Glass recycling company NexCycle Industries is adding extra staff as the Liquor Control Board of Ontario (LCBO) gets ready to implement the province’s new deposit-based bottle return system.
NexCycle Industries, an American glass recycler with a plant in Guelph, hasn’t taken glass collected in the city’s blue bags for the past two years due to contamination levels that made them practically worthless to wholesale glass buyers.
But when the LCBO’s redemption program starts on February 5, things will change. The LCBO’s redemption program will be handled by the Beer Store, which will pay customers the 10 or 20 cents redemption fee — depending on the container — that the liquor store will add to the price of alcohol beverage containers.
NexCycle’s network of plants has the contract to process all of the 240 million liquor bottles the government hopes Ontarians will recycle annually. (The province already recycles some two billion beer bottles each year, according to the Beer Store.)
The Guelph plant — the company’s only Canadian facility — expects to process between 40,000 to 60,000 tonnes of liquor bottles in the first year of the LCBO’s program. That means the plant will add 12 people and a third shift.
Fibreglass insulation makers are NexCycle’s biggest customer, according to the plant’s manager Scott Van Rooy. (Recycled glass makes up about 60 to 70 per cent of the material used in insulation.) NexCycle also sells glass for use in floor tiles, as an additive for reflective highway paint, household products and a range of other uses.
“We’re going to handle whatever comes in. We’ve got customers for it,” Van Rooy says. “Any material we receive, especially from this program, definitely has a home on a high-end use. That was stipulated in the contract…We’re not just putting it in a landfill or road fill.”
Unlike beer bottles, none of the LCBO bottles will be refilled (at least, not initially). Domestic winemakers need to consider the challenges of bottle reuse and no one’s sure how to organize foreign winemakers. Some of the glass, however, will be melted down for new wine bottles. [Editor’s note: the Wine council of Ontario has developed an RFP for bottle refilling.]
City hall staff think the deposit-refund program could save some maintenance costs at Guelph’s waste processing facility if it means residents keep their bottles out of blue bags and return them instead. Processing glass is hard on the facility’s equipment, staff say. But the city isn’t expecting a complete drop in glass placed in blue bins or bags since the program only applies to liquor and wine bottles and not other glass containers.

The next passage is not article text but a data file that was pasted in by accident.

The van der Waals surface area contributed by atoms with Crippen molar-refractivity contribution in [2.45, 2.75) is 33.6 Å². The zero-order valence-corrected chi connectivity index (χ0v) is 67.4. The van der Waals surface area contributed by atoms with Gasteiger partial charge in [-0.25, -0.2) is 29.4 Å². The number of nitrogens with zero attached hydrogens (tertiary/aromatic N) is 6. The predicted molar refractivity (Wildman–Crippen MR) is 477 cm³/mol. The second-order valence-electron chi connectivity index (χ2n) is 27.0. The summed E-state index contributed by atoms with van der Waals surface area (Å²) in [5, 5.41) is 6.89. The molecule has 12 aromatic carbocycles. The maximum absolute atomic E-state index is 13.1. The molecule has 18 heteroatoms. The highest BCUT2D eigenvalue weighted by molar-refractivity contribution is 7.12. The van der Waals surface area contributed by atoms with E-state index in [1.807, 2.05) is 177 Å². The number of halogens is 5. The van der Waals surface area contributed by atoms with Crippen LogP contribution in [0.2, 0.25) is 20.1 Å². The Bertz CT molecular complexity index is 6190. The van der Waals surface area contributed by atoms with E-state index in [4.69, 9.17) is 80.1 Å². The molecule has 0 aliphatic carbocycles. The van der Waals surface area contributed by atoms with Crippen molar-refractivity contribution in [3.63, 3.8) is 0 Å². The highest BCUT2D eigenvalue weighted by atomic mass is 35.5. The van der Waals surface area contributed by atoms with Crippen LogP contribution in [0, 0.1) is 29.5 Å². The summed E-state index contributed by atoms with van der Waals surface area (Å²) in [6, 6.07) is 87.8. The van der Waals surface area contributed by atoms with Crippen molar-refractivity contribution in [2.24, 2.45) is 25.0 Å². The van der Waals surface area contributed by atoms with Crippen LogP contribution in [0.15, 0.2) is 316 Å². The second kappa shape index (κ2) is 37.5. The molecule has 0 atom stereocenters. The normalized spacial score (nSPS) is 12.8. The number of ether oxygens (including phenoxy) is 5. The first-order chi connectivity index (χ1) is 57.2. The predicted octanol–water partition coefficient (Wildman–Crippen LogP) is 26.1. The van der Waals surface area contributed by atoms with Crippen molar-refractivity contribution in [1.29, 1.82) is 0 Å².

“We anticipate that some glass will be taken out of the (blue bag) stream but there will still be a substantial amount of glass that will be processed at the materials recovery facility,” spokesperson Laurie Watson said in an email.
Guelph currently sends its glass to landfill. The Ministry of the Environment says the program could save about 80 million bottles a year from such a destination. NexCycle already takes beer bottles recycled through the Beer Store, which has a bottle return rate of 97 per cent. Amber bottles usually get re-used as beer bottles, while more valuable clear glass might be sold off to other industries.
Clean, top-end recycled glass can be sold for $20 a tonne, Van Rooy says — about the price of a nice bottle of wine. He says it took consumers in British Columbia about four years to get their return rate on a new liquor bottle redemption system up to 85 per cent.
“People will say ‘I’ve only got one bottle, so I’ll throw it in the blue box,'” he says, adding, “It takes a while to change people’s habits.”
This article is adapted from a story written by Greg Mercer that originally appeared in the Guelph Mercury. Contact Greg at firstname.lastname@example.org